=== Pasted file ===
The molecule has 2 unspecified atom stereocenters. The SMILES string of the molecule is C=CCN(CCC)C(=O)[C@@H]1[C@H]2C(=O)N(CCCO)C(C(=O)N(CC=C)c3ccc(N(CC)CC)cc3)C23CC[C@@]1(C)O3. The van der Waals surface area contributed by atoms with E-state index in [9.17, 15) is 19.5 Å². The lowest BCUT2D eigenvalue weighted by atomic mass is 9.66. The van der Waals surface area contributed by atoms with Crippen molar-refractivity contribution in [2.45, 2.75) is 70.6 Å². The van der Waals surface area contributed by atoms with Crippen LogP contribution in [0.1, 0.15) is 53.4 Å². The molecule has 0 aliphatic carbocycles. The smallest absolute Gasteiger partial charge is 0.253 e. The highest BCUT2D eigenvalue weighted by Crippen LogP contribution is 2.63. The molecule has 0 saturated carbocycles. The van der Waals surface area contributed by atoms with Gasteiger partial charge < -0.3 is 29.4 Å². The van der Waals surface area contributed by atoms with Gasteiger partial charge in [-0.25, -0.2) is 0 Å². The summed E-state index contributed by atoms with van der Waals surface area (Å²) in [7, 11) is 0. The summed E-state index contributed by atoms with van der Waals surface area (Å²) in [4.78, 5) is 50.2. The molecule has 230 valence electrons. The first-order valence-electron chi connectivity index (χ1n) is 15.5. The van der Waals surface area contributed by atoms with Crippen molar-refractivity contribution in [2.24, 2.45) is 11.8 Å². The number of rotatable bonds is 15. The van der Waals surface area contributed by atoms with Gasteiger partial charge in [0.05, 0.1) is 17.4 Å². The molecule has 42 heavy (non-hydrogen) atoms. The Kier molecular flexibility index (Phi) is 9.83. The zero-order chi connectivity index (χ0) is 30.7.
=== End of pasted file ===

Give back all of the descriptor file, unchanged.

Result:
The molecule has 2 unspecified atom stereocenters. The SMILES string of the molecule is C=CCN(CCC)C(=O)[C@@H]1[C@H]2C(=O)N(CCCO)C(C(=O)N(CC=C)c3ccc(N(CC)CC)cc3)C23CC[C@@]1(C)O3. The van der Waals surface area contributed by atoms with E-state index in [9.17, 15) is 19.5 Å². The lowest BCUT2D eigenvalue weighted by atomic mass is 9.66. The van der Waals surface area contributed by atoms with Crippen molar-refractivity contribution in [2.45, 2.75) is 70.6 Å². The van der Waals surface area contributed by atoms with Crippen LogP contribution in [0.1, 0.15) is 53.4 Å². The molecule has 0 aliphatic carbocycles. The smallest absolute Gasteiger partial charge is 0.253 e. The highest BCUT2D eigenvalue weighted by Crippen LogP contribution is 2.63. The molecule has 0 saturated carbocycles. The van der Waals surface area contributed by atoms with Gasteiger partial charge < -0.3 is 29.4 Å². The van der Waals surface area contributed by atoms with Gasteiger partial charge in [-0.25, -0.2) is 0 Å². The summed E-state index contributed by atoms with van der Waals surface area (Å²) in [7, 11) is 0. The summed E-state index contributed by atoms with van der Waals surface area (Å²) in [4.78, 5) is 50.2. The molecule has 230 valence electrons. The first-order valence-electron chi connectivity index (χ1n) is 15.5. The van der Waals surface area contributed by atoms with Crippen molar-refractivity contribution in [2.24, 2.45) is 11.8 Å². The number of rotatable bonds is 15. The van der Waals surface area contributed by atoms with Gasteiger partial charge in [0.05, 0.1) is 17.4 Å². The molecule has 42 heavy (non-hydrogen) atoms. The Kier molecular flexibility index (Phi) is 9.83. The zero-order chi connectivity index (χ0) is 30.7.